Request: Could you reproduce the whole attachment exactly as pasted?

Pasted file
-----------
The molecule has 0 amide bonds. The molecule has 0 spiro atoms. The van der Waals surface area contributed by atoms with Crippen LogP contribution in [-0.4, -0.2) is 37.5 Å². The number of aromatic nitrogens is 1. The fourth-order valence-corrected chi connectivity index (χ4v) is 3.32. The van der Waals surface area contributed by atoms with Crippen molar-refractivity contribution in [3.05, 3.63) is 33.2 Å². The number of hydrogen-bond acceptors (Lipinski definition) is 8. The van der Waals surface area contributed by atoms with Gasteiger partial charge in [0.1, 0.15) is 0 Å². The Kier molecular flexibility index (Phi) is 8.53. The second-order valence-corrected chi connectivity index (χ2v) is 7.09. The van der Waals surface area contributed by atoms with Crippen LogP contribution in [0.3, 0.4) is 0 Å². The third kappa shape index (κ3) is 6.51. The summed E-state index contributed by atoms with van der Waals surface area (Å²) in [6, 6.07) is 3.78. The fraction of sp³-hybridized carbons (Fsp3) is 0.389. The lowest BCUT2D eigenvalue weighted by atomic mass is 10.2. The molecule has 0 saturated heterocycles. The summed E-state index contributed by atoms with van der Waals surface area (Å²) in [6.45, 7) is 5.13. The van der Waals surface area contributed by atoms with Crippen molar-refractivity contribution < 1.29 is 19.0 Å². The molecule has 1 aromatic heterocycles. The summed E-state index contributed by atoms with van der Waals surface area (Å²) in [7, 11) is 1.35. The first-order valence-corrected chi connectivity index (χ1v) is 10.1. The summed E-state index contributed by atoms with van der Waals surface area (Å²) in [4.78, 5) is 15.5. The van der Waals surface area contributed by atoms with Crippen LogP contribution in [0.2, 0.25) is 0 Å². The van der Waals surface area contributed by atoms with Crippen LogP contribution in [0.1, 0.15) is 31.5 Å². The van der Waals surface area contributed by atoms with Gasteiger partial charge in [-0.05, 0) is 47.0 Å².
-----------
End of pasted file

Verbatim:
The molecule has 0 amide bonds. The molecule has 0 spiro atoms. The van der Waals surface area contributed by atoms with Crippen LogP contribution in [-0.4, -0.2) is 37.5 Å². The number of aromatic nitrogens is 1. The fourth-order valence-corrected chi connectivity index (χ4v) is 3.32. The van der Waals surface area contributed by atoms with Crippen molar-refractivity contribution in [3.05, 3.63) is 33.2 Å². The number of hydrogen-bond acceptors (Lipinski definition) is 8. The van der Waals surface area contributed by atoms with Gasteiger partial charge in [0.1, 0.15) is 0 Å². The Kier molecular flexibility index (Phi) is 8.53. The second-order valence-corrected chi connectivity index (χ2v) is 7.09. The van der Waals surface area contributed by atoms with Crippen LogP contribution in [0.3, 0.4) is 0 Å². The third kappa shape index (κ3) is 6.51. The summed E-state index contributed by atoms with van der Waals surface area (Å²) in [6, 6.07) is 3.78. The fraction of sp³-hybridized carbons (Fsp3) is 0.389. The lowest BCUT2D eigenvalue weighted by atomic mass is 10.2. The molecule has 0 saturated heterocycles. The summed E-state index contributed by atoms with van der Waals surface area (Å²) in [6.45, 7) is 5.13. The van der Waals surface area contributed by atoms with Crippen molar-refractivity contribution < 1.29 is 19.0 Å². The molecule has 1 aromatic heterocycles. The summed E-state index contributed by atoms with van der Waals surface area (Å²) in [7, 11) is 1.35. The first-order valence-corrected chi connectivity index (χ1v) is 10.1. The summed E-state index contributed by atoms with van der Waals surface area (Å²) in [4.78, 5) is 15.5. The van der Waals surface area contributed by atoms with Crippen LogP contribution in [0.2, 0.25) is 0 Å². The van der Waals surface area contributed by atoms with Crippen LogP contribution in [0.1, 0.15) is 31.5 Å². The van der Waals surface area contributed by atoms with Gasteiger partial charge in [-0.05, 0) is 47.0 Å².